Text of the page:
Democrat Joe Donnelly insisted he was in the political middle throughout his U.S. Senate campaign in 2012. His opponents saw him differently.
"I don't think there is much moderation there," Republican Senate candidate Richard Mourdock said during a September campaign stop in Fort Wayne.
The same month, the conservative Americans for Prosperity called Donnelly, then a six-year member of the House from Indiana's 2nd District, a "rubber stamp" for President Obama. And the conservative Club for Growth ran a TV ad that described Donnelly as a "typical Washington liberal."
On Nov. 7, a day after Hoosier voters selected him over Mourdock, Donnelly told reporters: "This isn't about Democrats or Republicans. I'm going (to the Senate) to represent Indiana and to represent the hopes and dreams of everyone."
So how has he done? Donnelly has a six-month voting record as a senator – only 164 roll-call votes on bills, amendments and resolutions by which to chart an ideological slant. But that scant evidence shows the St. Joseph County resident has frequently strayed from Senate majority Democrats and sided with minority Republicans.
"I think if you analyzed it, I would probably have split from the party more than almost any other member of the United States Senate," Donnelly said in a recent interview. "It is simply because I don't factor (party loyalty) into my voting decisions. What I factor into the voting decisions is how do we create jobs in Indiana, how do we make our state a better place, how do we make our country a stronger place."
Mourdock had predicted that Donnelly, if elected, would cancel votes on legislation cast by conservative Sen. Dan Coats, R-Ind. But of the first 158 roll-call votes cast by both senators, Donnelly and Coats agreed 70 times, or 44.3 percent. And Donnelly was among only four Democrats to support a Coats amendment that would have delayed mercury emission standards for electric utilities (the measure failed to pass).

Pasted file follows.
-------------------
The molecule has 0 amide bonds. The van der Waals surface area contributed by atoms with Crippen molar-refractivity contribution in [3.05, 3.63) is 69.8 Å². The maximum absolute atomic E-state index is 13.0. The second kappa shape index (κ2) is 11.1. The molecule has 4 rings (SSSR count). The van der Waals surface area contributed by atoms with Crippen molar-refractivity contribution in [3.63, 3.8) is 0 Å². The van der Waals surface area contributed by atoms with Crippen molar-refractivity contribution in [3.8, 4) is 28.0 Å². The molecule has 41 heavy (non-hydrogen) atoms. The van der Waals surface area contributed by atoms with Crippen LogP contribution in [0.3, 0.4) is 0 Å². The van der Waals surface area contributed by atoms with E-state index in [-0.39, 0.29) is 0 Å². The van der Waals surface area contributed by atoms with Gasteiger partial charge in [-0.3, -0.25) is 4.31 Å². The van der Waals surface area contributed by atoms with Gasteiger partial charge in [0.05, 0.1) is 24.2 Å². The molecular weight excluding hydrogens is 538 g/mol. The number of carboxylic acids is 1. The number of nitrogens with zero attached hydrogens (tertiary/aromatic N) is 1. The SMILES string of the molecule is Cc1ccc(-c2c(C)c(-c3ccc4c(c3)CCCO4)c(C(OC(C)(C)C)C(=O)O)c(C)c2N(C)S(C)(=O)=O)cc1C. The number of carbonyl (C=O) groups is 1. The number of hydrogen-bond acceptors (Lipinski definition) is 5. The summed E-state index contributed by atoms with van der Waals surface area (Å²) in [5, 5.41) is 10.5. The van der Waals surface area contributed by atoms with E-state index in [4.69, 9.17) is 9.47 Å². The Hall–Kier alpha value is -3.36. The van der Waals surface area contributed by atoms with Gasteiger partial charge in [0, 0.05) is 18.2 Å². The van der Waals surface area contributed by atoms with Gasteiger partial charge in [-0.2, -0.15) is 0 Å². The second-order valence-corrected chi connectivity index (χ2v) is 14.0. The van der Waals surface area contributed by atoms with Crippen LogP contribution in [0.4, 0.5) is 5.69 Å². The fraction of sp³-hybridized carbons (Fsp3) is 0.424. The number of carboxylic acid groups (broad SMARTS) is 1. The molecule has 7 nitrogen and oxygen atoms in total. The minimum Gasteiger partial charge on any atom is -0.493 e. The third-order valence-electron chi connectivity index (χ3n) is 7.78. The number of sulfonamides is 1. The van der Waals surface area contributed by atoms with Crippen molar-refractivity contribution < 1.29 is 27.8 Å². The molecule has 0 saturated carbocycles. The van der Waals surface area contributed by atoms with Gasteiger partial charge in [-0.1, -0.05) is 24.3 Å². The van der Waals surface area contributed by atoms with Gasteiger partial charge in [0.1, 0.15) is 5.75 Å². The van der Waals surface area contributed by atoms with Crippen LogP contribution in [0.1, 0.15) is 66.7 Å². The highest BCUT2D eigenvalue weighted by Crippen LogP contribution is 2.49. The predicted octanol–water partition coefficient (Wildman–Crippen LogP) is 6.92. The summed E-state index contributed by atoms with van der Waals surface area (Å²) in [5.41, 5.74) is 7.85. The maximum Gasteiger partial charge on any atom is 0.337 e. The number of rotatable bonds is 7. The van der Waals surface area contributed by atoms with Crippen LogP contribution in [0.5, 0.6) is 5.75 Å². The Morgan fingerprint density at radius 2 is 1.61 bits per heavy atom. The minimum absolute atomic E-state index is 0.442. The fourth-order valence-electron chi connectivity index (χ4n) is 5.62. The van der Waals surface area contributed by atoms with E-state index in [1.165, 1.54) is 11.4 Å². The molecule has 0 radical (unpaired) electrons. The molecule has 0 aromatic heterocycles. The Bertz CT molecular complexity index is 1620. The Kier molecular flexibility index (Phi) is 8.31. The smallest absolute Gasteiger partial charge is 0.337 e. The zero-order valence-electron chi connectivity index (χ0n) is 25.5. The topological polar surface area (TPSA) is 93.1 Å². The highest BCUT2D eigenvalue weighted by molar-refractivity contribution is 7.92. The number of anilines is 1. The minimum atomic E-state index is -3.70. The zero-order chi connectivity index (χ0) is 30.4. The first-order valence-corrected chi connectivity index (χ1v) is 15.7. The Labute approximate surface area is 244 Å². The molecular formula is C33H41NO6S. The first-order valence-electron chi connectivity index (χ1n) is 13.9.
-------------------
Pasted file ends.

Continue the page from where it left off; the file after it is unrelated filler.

Many of their identical votes came on proposals approved by overwhelming or unanimous majorities of the Senate's 100 members, such as confirming Obama's Cabinet and judicial nominations, beefing up sanctions against Iran, fighting the spread of invasive Asian carp in U.S. waters and providing federal assistance to child victims of sex trafficking.
What about the closer, more partisan votes? On 71 proposals where the margin was fewer than 20 ballots, Donnelly and Coats voted alike 16 times, or 22.5 percent of the time. In most instances, Donnelly was among a small group of Democrats who split with their party on gun control, abortion rights and environmental regulations.
Those Democratic senators who joined Donnelly most often in bucking the party line were Joe Manchin of West Virginia, Heidi Heitkamp of North Dakota, Mark Pryor of Arkansas, Kay Hagan of North Carolina, Max Baucus of Montana, Claire McCaskill of Missouri and Mary Landrieu of Louisiana.
'That's his voting'
Donnelly said neither the Senate leadership nor the White House has pushed him to vote a certain way on any legislation.
"They have not pressured me to toe the line on any of these things because they know it wouldn't be of any use," Donnelly said. "I told them before I came here, 'Look, if you check my record in the House, I voted for what I thought was right for Indiana; I plan to do exactly the same in the United States Senate.' "
Senate leaders "knew what they were getting with Joe Donnelly," said Michael Wolf, a political scientist at IPFW. "He's a moderate ideologically. That's his history. That's his voting."
As a House member, Donnelly was a member of the Blue Dog Coalition, a group of fiscally conservative Democrats. Wolf referred to Donnelly as a 50-40 lawmaker, meaning he typically scored in the middle of the political spectrum in ratings by vote-tracking organizations.
For instance, the National Review, a conservative magazine and website, compares members of Congress according to liberal and conservative ratings that together total 100 points. In his six years in the House, Donnelly averaged 50 points on the liberal scale and 50 on the conservative scale.